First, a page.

Undoing changes in CubicWeb#

Many desktop applications offer the possibility for the user to undo its last changes : this undo feature has now been integrated into the CubicWeb framework. This document will introduce you to the undo feature both from the end-user and the application developer point of view.

But because a semantic web application and a common desktop application are not the same thing at all, especially as far as undoing is concerned, we will first introduce what is the undo feature for now.

What’s undoing in a CubicWeb application#

What is an undo feature is quite intuitive in the context of a desktop application. But it is a bit subtler in the context of a Semantic Web application. This section introduces some of the main differences between a classical desktop and a Semantic Web applications to keep in mind in order to state precisely what we want.

The notion transactions#

A CubicWeb application acts upon an Entity-Relationship model, described by a schema. This allows to ensure some data integrity properties. It also implies that changes are made by all-or-none groups called transactions, such that the data integrity is preserved whether the transaction is completely applied or none of it is applied.

A transaction can thus include more actions than just those directly required by the main purpose of the user. For example, when a user just writes a new blog entry, the underlying transaction holds several actions as illustrated below :

  • By admin on 2012/02/17 15:18 - Created Blog entry : Torototo

    1. Created Blog entry : Torototo

    2. Added relation : Torototo owned by admin

    3. Added relation : Torototo blog entry of Undo Blog

    4. Added relation : Torototo in state draft (draft)

    5. Added relation : Torototo created by admin

Because of the very nature (all-or-none) of the transactions, the “undoable stuff” are the transactions and not the actions !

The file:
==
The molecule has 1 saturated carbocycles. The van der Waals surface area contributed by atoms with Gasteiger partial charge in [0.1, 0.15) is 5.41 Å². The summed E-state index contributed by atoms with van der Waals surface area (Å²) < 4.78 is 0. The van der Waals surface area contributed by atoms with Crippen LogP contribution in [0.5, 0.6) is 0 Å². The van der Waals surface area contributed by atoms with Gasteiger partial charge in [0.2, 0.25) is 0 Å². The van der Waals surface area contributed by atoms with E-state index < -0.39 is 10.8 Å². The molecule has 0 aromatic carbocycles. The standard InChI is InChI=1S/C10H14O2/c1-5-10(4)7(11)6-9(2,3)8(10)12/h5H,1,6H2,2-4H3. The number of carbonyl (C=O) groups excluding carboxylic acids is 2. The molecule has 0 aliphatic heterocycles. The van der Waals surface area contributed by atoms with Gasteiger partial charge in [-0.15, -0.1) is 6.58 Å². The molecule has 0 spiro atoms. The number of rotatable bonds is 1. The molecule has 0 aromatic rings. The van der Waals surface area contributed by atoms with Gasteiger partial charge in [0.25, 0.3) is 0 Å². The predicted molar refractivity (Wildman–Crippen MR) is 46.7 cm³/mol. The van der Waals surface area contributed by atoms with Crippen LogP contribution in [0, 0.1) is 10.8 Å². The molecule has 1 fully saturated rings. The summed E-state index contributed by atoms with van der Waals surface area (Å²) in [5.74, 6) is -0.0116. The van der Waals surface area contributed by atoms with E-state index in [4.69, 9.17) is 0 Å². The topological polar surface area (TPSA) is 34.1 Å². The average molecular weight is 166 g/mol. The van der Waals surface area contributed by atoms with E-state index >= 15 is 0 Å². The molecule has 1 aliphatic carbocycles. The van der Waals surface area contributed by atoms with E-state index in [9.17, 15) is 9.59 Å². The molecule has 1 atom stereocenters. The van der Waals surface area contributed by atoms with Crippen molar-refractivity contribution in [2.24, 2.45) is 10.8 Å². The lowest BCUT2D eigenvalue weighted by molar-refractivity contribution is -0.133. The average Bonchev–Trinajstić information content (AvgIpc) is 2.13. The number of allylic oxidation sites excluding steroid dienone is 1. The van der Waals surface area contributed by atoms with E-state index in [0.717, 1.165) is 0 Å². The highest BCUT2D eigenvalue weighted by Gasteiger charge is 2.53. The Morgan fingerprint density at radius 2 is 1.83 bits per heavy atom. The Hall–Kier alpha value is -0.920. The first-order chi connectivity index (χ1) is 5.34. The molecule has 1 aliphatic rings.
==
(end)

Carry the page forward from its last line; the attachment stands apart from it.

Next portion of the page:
Public and private actions within a transaction#

Actually, within the transaction “Created Blog entry : Torototo”, two of those actions are said to be public and the others are said to be private. Public here means that the public actions (1 and 3) were directly requested by the end user ; whereas private means that the other actions (2, 4, 5) were triggered “under the hood” to fulfill various requirements for the user operation (ensuring integrity, security, … ).

And because quite a lot of actions can be triggered by a “simple” end-user request, most of which the end-user is not (and does not need or wish to be) aware, only the so-called public actions will appear 1 in the description of the an undoable transaction.

  • By admin on 2012/02/17 15:18 - Created Blog entry : Torototo

    1. Created Blog entry : Torototo

    2. Added relation : Torototo blog entry of Undo Blog

But note that both public and private actions will be undone together when the transaction is undone.

(In)dependent transactions : the simple case#

A CubicWeb application can be used simultaneously by different users (whereas a single user works on an given office document at a given time), so that there is not always a single history time-line in the CubicWeb case. Moreover CubicWeb provides security through the mechanism of permissions granted to each user. This can lead to some transactions not being undoable in some contexts.

In the simple case two (unprivileged) users Alice and Bob make relatively independent changes : then both Alice and Bob can undo their changes. But in some case there is a clean dependency between Alice’s and Bob’s actions or between actions of one of them. For example let’s suppose that :

  • Alice has created a blog,

  • then has published a first post inside,

  • then Bob has published a second post in the same blog,

  • and finally Alice has updated its post contents.

Then it is clear that Alice can undo her contents changes and Bob can undo his post creation independently. But Alice can not undo her post creation while she has not first undone her changes. It is also clear that Bob should not have the permissions to undo any of Alice’s transactions.